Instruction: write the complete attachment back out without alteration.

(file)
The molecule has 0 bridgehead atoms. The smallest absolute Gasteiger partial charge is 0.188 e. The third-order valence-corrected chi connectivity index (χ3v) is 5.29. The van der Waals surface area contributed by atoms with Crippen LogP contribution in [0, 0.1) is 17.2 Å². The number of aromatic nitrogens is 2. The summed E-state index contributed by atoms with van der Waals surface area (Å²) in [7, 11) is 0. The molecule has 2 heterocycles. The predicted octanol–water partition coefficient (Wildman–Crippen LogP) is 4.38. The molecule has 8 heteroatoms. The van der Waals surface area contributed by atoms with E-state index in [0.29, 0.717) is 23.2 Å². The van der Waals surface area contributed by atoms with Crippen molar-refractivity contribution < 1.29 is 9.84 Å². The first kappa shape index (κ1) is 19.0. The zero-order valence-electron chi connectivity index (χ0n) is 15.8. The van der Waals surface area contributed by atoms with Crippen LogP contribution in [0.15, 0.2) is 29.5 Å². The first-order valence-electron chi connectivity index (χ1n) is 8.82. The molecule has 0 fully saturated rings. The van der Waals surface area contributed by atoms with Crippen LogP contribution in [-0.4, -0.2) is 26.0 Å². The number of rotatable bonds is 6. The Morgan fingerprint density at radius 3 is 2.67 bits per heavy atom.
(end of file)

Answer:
The molecule has 0 bridgehead atoms. The smallest absolute Gasteiger partial charge is 0.188 e. The third-order valence-corrected chi connectivity index (χ3v) is 5.29. The van der Waals surface area contributed by atoms with Crippen LogP contribution in [0, 0.1) is 17.2 Å². The number of aromatic nitrogens is 2. The summed E-state index contributed by atoms with van der Waals surface area (Å²) in [7, 11) is 0. The molecule has 2 heterocycles. The predicted octanol–water partition coefficient (Wildman–Crippen LogP) is 4.38. The molecule has 8 heteroatoms. The van der Waals surface area contributed by atoms with E-state index in [0.29, 0.717) is 23.2 Å². The van der Waals surface area contributed by atoms with Crippen molar-refractivity contribution < 1.29 is 9.84 Å². The first kappa shape index (κ1) is 19.0. The zero-order valence-electron chi connectivity index (χ0n) is 15.8. The van der Waals surface area contributed by atoms with Crippen LogP contribution in [0.15, 0.2) is 29.5 Å². The first-order valence-electron chi connectivity index (χ1n) is 8.82. The molecule has 0 fully saturated rings. The van der Waals surface area contributed by atoms with Crippen LogP contribution in [-0.4, -0.2) is 26.0 Å². The number of rotatable bonds is 6. The Morgan fingerprint density at radius 3 is 2.67 bits per heavy atom.